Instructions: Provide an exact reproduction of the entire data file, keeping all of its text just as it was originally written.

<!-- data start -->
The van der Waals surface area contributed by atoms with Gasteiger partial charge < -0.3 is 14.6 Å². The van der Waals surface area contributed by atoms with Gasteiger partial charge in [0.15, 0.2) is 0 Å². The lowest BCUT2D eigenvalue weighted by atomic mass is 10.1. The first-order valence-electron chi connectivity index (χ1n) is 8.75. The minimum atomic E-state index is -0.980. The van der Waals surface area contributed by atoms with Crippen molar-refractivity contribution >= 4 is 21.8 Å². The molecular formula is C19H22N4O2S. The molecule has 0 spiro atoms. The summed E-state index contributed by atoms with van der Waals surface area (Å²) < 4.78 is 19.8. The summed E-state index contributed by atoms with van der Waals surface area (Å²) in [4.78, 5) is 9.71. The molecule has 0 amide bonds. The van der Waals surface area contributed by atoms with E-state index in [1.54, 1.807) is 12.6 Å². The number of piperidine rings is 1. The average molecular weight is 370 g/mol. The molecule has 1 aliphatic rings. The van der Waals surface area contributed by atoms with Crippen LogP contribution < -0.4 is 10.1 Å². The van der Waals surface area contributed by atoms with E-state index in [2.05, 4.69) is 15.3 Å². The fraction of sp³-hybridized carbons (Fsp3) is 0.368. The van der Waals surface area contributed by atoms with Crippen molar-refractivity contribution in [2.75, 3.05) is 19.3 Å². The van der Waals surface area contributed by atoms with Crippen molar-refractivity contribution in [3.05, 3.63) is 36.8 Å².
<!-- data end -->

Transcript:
The van der Waals surface area contributed by atoms with Gasteiger partial charge < -0.3 is 14.6 Å². The van der Waals surface area contributed by atoms with Gasteiger partial charge in [0.15, 0.2) is 0 Å². The lowest BCUT2D eigenvalue weighted by atomic mass is 10.1. The first-order valence-electron chi connectivity index (χ1n) is 8.75. The minimum atomic E-state index is -0.980. The van der Waals surface area contributed by atoms with Crippen molar-refractivity contribution >= 4 is 21.8 Å². The molecular formula is C19H22N4O2S. The molecule has 0 spiro atoms. The summed E-state index contributed by atoms with van der Waals surface area (Å²) < 4.78 is 19.8. The summed E-state index contributed by atoms with van der Waals surface area (Å²) in [4.78, 5) is 9.71. The molecule has 0 amide bonds. The van der Waals surface area contributed by atoms with E-state index in [1.54, 1.807) is 12.6 Å². The number of piperidine rings is 1. The average molecular weight is 370 g/mol. The molecule has 1 aliphatic rings. The van der Waals surface area contributed by atoms with Crippen LogP contribution < -0.4 is 10.1 Å². The van der Waals surface area contributed by atoms with E-state index in [2.05, 4.69) is 15.3 Å². The fraction of sp³-hybridized carbons (Fsp3) is 0.368. The van der Waals surface area contributed by atoms with Crippen molar-refractivity contribution in [2.75, 3.05) is 19.3 Å². The van der Waals surface area contributed by atoms with Crippen molar-refractivity contribution in [3.05, 3.63) is 36.8 Å².